The people who have prospered by signing on to careers “administrating” the complexity necessary to implement the deal that the oligarchs and financiers made with China to betray the country — the people who made Wal-Mart and Amazon and Apple and destroyed Boeing and General Electric and most of the country’s public Universities — these are the ones you have to look out for. Where do their “loyalties” lie? They are the ones who look upon the senile, horrible Biden, who promises to do nothing, as a “decent” fellow and look to his weakness for salvation.

    When he dies just before or just after election, who steps in then? And, what if he doesn’t die, he just sits there like a potted plant? Who steps in then?

    People who say “far closer than most will admit” and then speculate about the Presidential election of 2024 are not quite getting it, I think.

    I think the prospects of the U.S. recovering from failed state will depend upon a revolution among the administrative class and/or among the oligarchs. Getting enough capable people together, willing to agree to disagree about a lot of “moral” issues and get on with it, is really, really hard to imagine for the U.S. right now.

    The “loyalty” of the military — dominated as it is by PowerPoint Generals looking for consultant gigs for retirement and unable to even conceive of ending let alone winning a war — exemplifies the problem but is only a tiny slice.

  11. Dan Lynch

    Agree with Ian’s assessment of the current situation, but ambivalent on the future.

    In 2014 Nick Hanauer predicted The Pitchforks Are Coming based on the simple observation that no society has been able to survive our current level of high economic inequality without massive social unrest. I can’t argue with that.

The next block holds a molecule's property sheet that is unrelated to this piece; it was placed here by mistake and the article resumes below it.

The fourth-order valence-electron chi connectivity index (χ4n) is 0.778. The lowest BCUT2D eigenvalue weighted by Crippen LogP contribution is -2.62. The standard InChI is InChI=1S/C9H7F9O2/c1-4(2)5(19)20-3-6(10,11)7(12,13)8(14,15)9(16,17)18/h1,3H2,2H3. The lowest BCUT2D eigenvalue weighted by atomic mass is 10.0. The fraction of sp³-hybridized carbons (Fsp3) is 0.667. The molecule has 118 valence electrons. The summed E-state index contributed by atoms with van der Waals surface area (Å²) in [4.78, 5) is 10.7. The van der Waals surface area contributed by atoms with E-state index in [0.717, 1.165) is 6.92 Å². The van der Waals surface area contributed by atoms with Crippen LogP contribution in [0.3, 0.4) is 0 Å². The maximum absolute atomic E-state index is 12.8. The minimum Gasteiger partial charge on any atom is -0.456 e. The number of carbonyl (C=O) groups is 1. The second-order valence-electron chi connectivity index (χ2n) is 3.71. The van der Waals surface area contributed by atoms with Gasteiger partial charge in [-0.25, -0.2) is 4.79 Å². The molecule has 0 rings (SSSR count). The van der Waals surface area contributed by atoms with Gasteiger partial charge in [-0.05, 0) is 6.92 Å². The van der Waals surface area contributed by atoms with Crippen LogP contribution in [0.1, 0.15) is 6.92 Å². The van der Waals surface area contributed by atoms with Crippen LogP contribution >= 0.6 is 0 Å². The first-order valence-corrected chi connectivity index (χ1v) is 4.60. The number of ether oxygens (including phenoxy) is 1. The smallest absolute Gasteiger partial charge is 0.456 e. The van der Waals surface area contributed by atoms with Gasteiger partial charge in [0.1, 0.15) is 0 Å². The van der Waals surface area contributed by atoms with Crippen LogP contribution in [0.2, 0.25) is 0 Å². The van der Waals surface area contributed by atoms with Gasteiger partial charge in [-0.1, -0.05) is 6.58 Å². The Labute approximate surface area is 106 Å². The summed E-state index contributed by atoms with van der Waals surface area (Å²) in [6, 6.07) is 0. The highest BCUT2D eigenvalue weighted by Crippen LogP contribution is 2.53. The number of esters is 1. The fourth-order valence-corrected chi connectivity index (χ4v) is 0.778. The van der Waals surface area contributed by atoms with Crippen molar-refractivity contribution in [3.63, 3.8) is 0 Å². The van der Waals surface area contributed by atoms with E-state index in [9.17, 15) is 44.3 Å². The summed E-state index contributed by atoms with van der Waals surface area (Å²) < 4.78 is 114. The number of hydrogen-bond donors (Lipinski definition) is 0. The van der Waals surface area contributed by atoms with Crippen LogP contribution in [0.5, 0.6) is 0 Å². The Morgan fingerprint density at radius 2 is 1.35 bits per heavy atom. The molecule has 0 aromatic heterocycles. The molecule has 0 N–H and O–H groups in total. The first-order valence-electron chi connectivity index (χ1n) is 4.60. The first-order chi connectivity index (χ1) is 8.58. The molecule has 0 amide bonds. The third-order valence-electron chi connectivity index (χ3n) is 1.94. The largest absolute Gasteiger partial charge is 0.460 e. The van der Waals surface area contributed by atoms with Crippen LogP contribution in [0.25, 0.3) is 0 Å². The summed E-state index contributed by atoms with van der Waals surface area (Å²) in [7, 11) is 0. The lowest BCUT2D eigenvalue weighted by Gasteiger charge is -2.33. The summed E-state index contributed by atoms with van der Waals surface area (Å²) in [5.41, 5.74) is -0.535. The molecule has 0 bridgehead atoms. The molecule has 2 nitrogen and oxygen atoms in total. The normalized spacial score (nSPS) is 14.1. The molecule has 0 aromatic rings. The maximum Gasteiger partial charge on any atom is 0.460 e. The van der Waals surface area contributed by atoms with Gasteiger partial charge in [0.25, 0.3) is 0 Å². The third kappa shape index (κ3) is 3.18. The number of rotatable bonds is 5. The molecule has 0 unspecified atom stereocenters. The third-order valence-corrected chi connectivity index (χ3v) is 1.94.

But I think our study of history is too Euro-centric. The U.S. actually has much more in common with Latin America. Like Latin America, the U.S. has a relatively recent history of slavery and genocide and the social problems that go with it, and like Latin America, the U.S. has always had high inequality, so I look to Latin America as an example of what is in store for the U.S.. Yes, Latin America has had lots of coups and revolutions, but the coup governments usually fizzle out after a few years, and on the whole, not much changes, and the high inequality continues. So I think that is what is in store for the U.S. — oh there may be some sore of right wing coup, and it will be ugly, but after 10 or 20 years it will fizzle out. Then a left wing government may win power, but after 10 or 20 years it will fizzle out because corruption and incompetence are the order of the day no matter who is in power. Lather, rinse, repeat.

    It doesn’t have to be that way, of course, but given America’s lack of social cohesiveness I’m not seeing us turning into Scandinavia any time soon.

    We should also consider the Balkans and Eastern Europe. Americans have only pulled together during war or during some major crisis, the rest of the time we have been barely governable. It would be very very easy for the U.S. to break up — it would not necessarily be a violent breakup, but even a peaceful breakup would cause serious problems, especially for those of us living in backwards red states. Idaho might turn into Ukraine. I want to fix the U.S. government, not dissolve it.